Construction Update: We’re open! Enter the Walker through the underground parking garage or Hennepin Avenue doors.
dOCUMENTA (13): The Uncommodifiable Quinquennial
In marked opposition to the economic forces that have dominated the contemporary landscape for more than a decade, dOCUMENTA (13) curator Carolyn Christov-Bakargiev offers a vision that is fiercely skeptical of the “persisting belief in economic growth,” organizing one of the most earnest, authentic, and refreshing surveys of contemporary art in my recent memory.
How Warhol Did Not Murder Painting but Masterminded the Killing of Content
“Warhol’s bulimic capacity to swallow the moment and spit it out as another image helped [his Race Riot works] transform themselves into pagan icons, devoid of moral weight.”
Identity and Institutionalization: Dorit Cypis on Minneapolis in the ’80s
Dorit Cypis & Yesomi Umolu
For Israel-born, California-based artist Dorit Cypis, the Twin Cities was home for much of the 1980s and 1990s, decades when she says the arts became institutionalized, identity politics became entrenched, and her own art more deeply embraced both politics and performance. For our ongoing series Then and Now: The Twin Cities in the 1980s, she shares her memories of a turbulent decade.
A Performance Chronology
In the 1980s and 1990s, the Walker welcomed performing artists like Bill T. Jones, Karen Finley, and Ron Athey, whose work reflected concerns of the day. In conjunction with the exhibition This Will Have Been: Art, Love & Politics in the 1980s, John Killacky, performing arts curator from 1988 to 1996, shares his memories of Walker performances—and politics—of the era.
Marcel Duchamp at 125
In celebration of the 125th anniversary of Marcel Duchamp’s birth—he was born in Normandy on July 28, 1887—we look back at curator Joan Rothfuss’ essay on the Dadaist provocateur from our collections catalogue, Bits & Pieces.
The Place We Call Attention: ROLU on the Open Field
Matt Olson & Paul Schmelzer
From the earthy to the ethereal, the work of Minneapolis experimental design studio ROLU spans from landscape design to conceptual art, fashion to esoteric online explorations. Given this range, the Walker’s grassy hillside seems a fitting site for ROLU’s residency: where better to host activities by this genre-hopping trio—a group engaged in an open field of endeavors—than Open Field?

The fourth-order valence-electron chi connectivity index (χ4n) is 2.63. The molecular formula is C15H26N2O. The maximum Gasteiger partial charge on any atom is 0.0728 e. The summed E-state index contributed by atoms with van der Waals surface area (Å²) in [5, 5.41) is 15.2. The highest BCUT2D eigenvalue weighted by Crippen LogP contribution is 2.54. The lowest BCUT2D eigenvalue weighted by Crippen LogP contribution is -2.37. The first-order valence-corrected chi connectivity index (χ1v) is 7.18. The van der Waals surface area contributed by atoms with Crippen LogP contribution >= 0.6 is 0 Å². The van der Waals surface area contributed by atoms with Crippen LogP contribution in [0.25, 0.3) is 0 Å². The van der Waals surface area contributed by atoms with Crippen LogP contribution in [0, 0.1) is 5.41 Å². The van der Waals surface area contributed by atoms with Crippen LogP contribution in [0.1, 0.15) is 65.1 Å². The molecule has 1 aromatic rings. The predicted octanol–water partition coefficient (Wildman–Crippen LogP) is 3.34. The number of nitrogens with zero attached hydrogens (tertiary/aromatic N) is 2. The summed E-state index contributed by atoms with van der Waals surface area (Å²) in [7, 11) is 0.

WARM in the ’80s
As executive director of the Women’s Art Registry of Minnesota (WARM), the renowned feminist art collective, and a health educator during the early years of the AIDS epidemic, Catherine Jordan had clear views of two of the 1980s most pivotal concerns. Continuing our series of reflections on the Twin Cities during a turbulent decade, Jordan shares her recollections with the Walker’s Yesomi Umolu.
In My Tribe
A Twin Cities music legend in his own right, Jim Walsh has chronicled the scene in the pages of the Pioneer Press, Rolling Stone, and his own book, The Replacements: All Over But The Shouting, among others. Launching our new series tied to the exhibition This Will Have Been: Art, Love & Politics in the 1980s, he shares his thoughts on Minneapolis-St. Paul during a critical decade.
The Last Movement
Helen Molesworth & Bartholomew Ryan
Many of the artists featured in This Will Have Been: Art, Love & Politics in the 1980s came of age in an era that saw the assimilation of two powerful and converging forces—mass-media saturation and movements for social justice. Exhibition curator Helen Molesworth talks with Walker assistant curator Bartholomew Ryan about the impetus for the show and what she hopes will resonate with viewers.